Progressio development worker David Muganga has had a terrifying past, but has grown to use the experience to help others, writes Progressio chief executive Mark Lister from Timor-Leste:

Progressio's 10 development workers based in Timor-Leste certainly bring a rich, international mix of experience and skills to share with our Timorese partner organisations. They are experts in advocacy, in organisational development, knowledge management, community development, HIV and AIDS and financial management. And alongside these technical skills they also bring their own personal life experience to their work. 

There’s Weng, Cyra and Vilma, three women from the Philippines, Renier a man also from the Philippines, Victor from Kenya, Stefan from the Netherlands and Benedict, Frederick and David who are all Ugandans. Everyone is also looking forward to Nico, from Indonesia, joining the team. 

I feel lucky to be gaining a massive insight from just a little time with them. As individuals, and as a team, they have a really good understanding of the challenges that a new and fragile democracy faces. But more importantly, I feel truly inspired by their deep commitment to supporting poor and marginalised people to make progress.

The quietest spoken, David, is a very tall and calm Ugandan, whose past thrust upon him special insight into how people can and do cope with the trauma of conflict – a reality that has scarred most of the Timorese population. 

A casual chat with David over dinner left me awestruck.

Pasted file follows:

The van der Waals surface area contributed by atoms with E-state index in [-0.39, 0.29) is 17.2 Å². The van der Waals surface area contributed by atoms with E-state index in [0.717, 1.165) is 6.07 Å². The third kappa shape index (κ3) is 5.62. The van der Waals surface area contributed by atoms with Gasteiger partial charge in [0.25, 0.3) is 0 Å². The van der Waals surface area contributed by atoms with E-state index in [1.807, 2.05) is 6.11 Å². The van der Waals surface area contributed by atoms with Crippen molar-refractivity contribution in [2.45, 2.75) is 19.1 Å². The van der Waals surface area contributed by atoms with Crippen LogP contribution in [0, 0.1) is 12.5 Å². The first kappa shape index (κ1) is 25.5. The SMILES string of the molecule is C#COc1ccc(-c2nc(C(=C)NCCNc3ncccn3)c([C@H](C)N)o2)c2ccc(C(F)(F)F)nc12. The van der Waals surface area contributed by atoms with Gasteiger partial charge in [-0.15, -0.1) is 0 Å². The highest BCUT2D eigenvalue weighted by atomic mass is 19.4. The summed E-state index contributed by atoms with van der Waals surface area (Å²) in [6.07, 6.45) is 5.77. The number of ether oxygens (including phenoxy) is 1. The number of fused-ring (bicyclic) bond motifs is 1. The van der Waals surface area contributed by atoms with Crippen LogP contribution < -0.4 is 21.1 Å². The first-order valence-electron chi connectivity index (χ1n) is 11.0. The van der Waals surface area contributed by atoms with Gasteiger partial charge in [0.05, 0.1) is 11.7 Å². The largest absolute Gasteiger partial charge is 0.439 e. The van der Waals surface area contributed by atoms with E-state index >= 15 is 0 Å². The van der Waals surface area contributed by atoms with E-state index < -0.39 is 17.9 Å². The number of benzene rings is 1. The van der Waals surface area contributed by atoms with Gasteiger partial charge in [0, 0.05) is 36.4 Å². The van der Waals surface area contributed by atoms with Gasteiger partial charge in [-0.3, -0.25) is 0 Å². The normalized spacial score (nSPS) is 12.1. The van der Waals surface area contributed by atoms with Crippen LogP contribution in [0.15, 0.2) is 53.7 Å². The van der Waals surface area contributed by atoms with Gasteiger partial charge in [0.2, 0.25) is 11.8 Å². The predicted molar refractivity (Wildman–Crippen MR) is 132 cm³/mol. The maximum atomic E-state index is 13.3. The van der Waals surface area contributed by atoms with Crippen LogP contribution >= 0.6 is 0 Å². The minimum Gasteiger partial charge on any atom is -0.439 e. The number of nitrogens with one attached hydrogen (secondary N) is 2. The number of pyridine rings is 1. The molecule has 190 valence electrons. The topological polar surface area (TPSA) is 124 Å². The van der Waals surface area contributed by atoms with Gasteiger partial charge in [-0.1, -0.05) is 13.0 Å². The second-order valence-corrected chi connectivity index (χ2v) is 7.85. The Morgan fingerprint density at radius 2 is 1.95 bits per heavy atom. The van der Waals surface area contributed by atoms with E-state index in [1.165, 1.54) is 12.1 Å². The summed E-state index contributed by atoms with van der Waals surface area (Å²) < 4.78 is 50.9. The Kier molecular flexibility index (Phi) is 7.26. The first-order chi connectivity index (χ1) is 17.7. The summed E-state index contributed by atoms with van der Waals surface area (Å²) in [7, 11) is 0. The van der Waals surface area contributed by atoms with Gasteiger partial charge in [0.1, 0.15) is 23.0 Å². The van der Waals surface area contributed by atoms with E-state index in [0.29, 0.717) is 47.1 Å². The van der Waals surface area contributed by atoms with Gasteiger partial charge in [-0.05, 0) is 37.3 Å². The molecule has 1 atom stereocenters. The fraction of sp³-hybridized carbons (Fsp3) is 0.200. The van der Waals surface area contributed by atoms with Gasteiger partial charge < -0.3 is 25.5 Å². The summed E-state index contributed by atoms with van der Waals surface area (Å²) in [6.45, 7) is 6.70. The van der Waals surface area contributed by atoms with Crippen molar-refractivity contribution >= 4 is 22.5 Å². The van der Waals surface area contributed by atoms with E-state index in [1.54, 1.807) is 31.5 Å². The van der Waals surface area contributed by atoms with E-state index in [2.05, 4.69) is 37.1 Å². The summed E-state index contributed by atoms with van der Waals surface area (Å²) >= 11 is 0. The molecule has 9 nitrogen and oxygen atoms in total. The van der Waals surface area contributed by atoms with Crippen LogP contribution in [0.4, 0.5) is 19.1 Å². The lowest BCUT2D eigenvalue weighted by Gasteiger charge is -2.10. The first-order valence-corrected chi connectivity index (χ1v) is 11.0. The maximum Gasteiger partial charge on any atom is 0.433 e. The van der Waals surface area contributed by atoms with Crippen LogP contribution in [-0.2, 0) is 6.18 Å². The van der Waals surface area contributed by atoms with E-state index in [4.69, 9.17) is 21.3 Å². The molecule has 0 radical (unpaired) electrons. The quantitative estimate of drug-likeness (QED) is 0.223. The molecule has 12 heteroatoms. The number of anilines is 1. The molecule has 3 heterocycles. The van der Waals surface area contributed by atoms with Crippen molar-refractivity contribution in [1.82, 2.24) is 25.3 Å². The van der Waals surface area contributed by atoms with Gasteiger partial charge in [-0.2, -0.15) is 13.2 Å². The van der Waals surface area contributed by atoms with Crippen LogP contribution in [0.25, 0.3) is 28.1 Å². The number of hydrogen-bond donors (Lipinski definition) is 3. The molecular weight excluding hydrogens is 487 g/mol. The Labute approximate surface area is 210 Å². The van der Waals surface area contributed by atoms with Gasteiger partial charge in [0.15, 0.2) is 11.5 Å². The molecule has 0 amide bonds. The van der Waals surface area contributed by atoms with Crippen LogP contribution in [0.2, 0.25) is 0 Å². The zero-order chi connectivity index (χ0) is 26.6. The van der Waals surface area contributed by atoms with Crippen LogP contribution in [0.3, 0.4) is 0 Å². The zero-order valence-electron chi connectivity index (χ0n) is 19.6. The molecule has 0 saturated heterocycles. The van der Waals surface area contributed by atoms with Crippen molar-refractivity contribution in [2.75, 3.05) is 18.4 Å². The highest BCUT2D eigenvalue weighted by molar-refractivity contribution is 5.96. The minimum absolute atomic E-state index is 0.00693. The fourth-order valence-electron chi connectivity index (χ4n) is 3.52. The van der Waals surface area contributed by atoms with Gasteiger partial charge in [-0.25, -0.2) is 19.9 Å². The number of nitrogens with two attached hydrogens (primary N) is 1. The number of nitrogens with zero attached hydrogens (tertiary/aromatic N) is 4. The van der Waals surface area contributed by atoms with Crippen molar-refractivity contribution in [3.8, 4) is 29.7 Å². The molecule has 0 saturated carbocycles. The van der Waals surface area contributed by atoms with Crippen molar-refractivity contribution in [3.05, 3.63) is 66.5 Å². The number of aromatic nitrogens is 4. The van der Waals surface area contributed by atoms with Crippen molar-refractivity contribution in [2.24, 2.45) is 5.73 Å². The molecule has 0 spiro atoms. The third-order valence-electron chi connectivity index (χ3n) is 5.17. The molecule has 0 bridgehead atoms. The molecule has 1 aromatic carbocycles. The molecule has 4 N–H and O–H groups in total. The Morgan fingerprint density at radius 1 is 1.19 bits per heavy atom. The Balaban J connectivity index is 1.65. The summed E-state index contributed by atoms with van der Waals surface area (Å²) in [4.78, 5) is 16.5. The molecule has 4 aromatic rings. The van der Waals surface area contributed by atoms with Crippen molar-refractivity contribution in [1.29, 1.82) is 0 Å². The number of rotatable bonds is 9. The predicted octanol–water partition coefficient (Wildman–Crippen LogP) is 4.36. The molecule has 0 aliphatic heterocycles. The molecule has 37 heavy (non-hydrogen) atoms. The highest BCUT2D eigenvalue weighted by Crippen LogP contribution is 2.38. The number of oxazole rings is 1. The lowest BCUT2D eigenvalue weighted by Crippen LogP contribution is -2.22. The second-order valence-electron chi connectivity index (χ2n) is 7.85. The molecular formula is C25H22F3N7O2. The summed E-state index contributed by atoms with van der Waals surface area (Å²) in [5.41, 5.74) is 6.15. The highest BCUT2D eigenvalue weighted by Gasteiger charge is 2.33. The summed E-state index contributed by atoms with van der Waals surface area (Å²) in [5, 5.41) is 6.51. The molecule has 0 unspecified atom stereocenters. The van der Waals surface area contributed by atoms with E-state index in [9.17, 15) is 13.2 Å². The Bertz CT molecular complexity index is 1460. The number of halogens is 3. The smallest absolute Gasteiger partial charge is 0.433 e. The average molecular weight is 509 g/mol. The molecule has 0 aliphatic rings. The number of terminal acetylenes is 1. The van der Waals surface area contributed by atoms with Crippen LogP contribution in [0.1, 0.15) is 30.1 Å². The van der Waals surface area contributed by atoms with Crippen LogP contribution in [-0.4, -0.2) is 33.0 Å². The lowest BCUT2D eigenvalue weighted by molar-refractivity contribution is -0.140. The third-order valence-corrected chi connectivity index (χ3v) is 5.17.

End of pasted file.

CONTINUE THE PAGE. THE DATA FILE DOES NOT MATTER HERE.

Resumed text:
I asked David about his life in Uganda and after a while he told me that he was a late entrant into school. Then he calmly began to expand, "I was forced to be a child soldier. From age three. For four years I saw many bad things. I thought my parents were dead. They were able to find me because my older brother was with me as a soldier."  

He told me he didn't mind talking about it and I asked him how he got to become so calm. "At school I was sometimes violent at first," David explained. "I was much older than the others and tall so I was very big in my class. I have become calm. I had some counselling and received some love from my parents."

In Timor-Leste, the value of David’s insight is incalculable. The Timorese population have suffered horrors that I cannot even contemplate - men were beaten and killed, women and daughters routinely raped by occupying forces. 

A decade on from 24 years of occupation and brutality, on occasions conflict still bursts out in Timor-Leste. Violence, whether in the home, man against wife, or between families, neighbours or gangs should have no place in the new nation and the Timorese recognise it needs addressing.  

So, I can see how David can make a unique contribution as a role model as well as an expert in community development. I'm so looking forward to tomorrow when I'll be meeting the Timorese people that he works with in the rural district of Liquice.

The amazing work that Progressio’s development workers carry out is sometimes a labour of love. And David’s story brings it home to me how even in the most terrifying of circumstances love can take root and be at the heart of people powered development.

Progressio Chief Executive, Mark Lister, travelled to Timor-Leste in July 2013.

Photo: David Muganga with youth members of FONGTIL (photo © Mark Lister/Progressio)